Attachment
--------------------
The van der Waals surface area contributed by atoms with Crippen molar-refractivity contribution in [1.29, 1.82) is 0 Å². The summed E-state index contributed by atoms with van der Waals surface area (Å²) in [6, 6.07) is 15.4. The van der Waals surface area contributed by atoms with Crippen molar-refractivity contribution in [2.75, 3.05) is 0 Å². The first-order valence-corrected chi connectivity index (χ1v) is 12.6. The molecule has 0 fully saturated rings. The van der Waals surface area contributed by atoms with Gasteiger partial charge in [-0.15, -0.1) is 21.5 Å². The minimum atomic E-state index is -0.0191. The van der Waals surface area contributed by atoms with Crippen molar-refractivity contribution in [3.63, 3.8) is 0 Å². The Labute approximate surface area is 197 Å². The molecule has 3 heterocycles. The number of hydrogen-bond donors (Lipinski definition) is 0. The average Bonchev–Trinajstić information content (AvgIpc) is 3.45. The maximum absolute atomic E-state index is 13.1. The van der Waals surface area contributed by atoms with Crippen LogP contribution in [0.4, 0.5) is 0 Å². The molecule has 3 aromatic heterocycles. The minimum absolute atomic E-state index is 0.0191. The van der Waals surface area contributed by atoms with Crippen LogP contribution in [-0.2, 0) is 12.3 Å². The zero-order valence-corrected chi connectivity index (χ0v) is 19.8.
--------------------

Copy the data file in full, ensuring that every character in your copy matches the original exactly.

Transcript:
The van der Waals surface area contributed by atoms with Crippen molar-refractivity contribution in [1.29, 1.82) is 0 Å². The summed E-state index contributed by atoms with van der Waals surface area (Å²) in [6, 6.07) is 15.4. The van der Waals surface area contributed by atoms with Crippen molar-refractivity contribution in [2.75, 3.05) is 0 Å². The first-order valence-corrected chi connectivity index (χ1v) is 12.6. The molecule has 0 fully saturated rings. The van der Waals surface area contributed by atoms with Gasteiger partial charge in [-0.15, -0.1) is 21.5 Å². The minimum atomic E-state index is -0.0191. The van der Waals surface area contributed by atoms with Crippen molar-refractivity contribution in [3.63, 3.8) is 0 Å². The Labute approximate surface area is 197 Å². The molecule has 3 heterocycles. The number of hydrogen-bond donors (Lipinski definition) is 0. The average Bonchev–Trinajstić information content (AvgIpc) is 3.45. The maximum absolute atomic E-state index is 13.1. The van der Waals surface area contributed by atoms with Crippen LogP contribution in [0.4, 0.5) is 0 Å². The molecule has 3 aromatic heterocycles. The minimum absolute atomic E-state index is 0.0191. The van der Waals surface area contributed by atoms with Crippen LogP contribution in [-0.2, 0) is 12.3 Å². The zero-order valence-corrected chi connectivity index (χ0v) is 19.8.